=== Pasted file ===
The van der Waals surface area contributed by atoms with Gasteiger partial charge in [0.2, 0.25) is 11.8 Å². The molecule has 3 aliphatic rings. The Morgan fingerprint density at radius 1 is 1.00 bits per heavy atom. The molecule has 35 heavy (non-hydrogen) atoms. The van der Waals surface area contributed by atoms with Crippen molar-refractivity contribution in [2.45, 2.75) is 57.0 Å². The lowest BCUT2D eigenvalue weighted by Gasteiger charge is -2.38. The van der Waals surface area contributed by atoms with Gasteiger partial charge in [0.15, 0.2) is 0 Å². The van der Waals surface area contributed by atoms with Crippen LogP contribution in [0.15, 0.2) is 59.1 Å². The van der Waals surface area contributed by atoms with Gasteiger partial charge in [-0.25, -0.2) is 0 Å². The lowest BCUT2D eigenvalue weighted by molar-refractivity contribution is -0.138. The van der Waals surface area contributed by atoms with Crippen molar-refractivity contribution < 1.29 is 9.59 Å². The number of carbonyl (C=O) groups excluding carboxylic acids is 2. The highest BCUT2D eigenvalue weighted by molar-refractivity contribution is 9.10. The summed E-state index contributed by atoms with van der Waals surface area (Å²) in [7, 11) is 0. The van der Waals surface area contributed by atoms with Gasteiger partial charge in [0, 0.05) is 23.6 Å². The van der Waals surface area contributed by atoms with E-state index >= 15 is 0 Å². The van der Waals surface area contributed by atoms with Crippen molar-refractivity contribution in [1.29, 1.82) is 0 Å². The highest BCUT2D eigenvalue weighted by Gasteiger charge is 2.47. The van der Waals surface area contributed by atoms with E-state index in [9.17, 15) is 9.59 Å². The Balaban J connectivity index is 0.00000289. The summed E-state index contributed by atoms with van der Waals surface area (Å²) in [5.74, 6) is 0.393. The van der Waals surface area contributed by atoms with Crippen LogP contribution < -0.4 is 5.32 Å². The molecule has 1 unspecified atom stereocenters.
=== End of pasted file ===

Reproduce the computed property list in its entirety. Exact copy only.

The van der Waals surface area contributed by atoms with Gasteiger partial charge in [0.2, 0.25) is 11.8 Å². The molecule has 3 aliphatic rings. The Morgan fingerprint density at radius 1 is 1.00 bits per heavy atom. The molecule has 35 heavy (non-hydrogen) atoms. The van der Waals surface area contributed by atoms with Crippen molar-refractivity contribution in [2.45, 2.75) is 57.0 Å². The lowest BCUT2D eigenvalue weighted by Gasteiger charge is -2.38. The van der Waals surface area contributed by atoms with Gasteiger partial charge in [0.15, 0.2) is 0 Å². The van der Waals surface area contributed by atoms with Crippen LogP contribution in [0.15, 0.2) is 59.1 Å². The van der Waals surface area contributed by atoms with Gasteiger partial charge in [-0.25, -0.2) is 0 Å². The lowest BCUT2D eigenvalue weighted by molar-refractivity contribution is -0.138. The van der Waals surface area contributed by atoms with Crippen molar-refractivity contribution < 1.29 is 9.59 Å². The number of carbonyl (C=O) groups excluding carboxylic acids is 2. The highest BCUT2D eigenvalue weighted by molar-refractivity contribution is 9.10. The summed E-state index contributed by atoms with van der Waals surface area (Å²) in [7, 11) is 0. The van der Waals surface area contributed by atoms with Gasteiger partial charge in [0, 0.05) is 23.6 Å². The van der Waals surface area contributed by atoms with E-state index >= 15 is 0 Å². The van der Waals surface area contributed by atoms with Crippen molar-refractivity contribution in [1.29, 1.82) is 0 Å². The highest BCUT2D eigenvalue weighted by Gasteiger charge is 2.47. The van der Waals surface area contributed by atoms with E-state index in [9.17, 15) is 9.59 Å². The Balaban J connectivity index is 0.00000289. The summed E-state index contributed by atoms with van der Waals surface area (Å²) in [5.74, 6) is 0.393. The van der Waals surface area contributed by atoms with Crippen LogP contribution < -0.4 is 5.32 Å². The molecule has 1 unspecified atom stereocenters.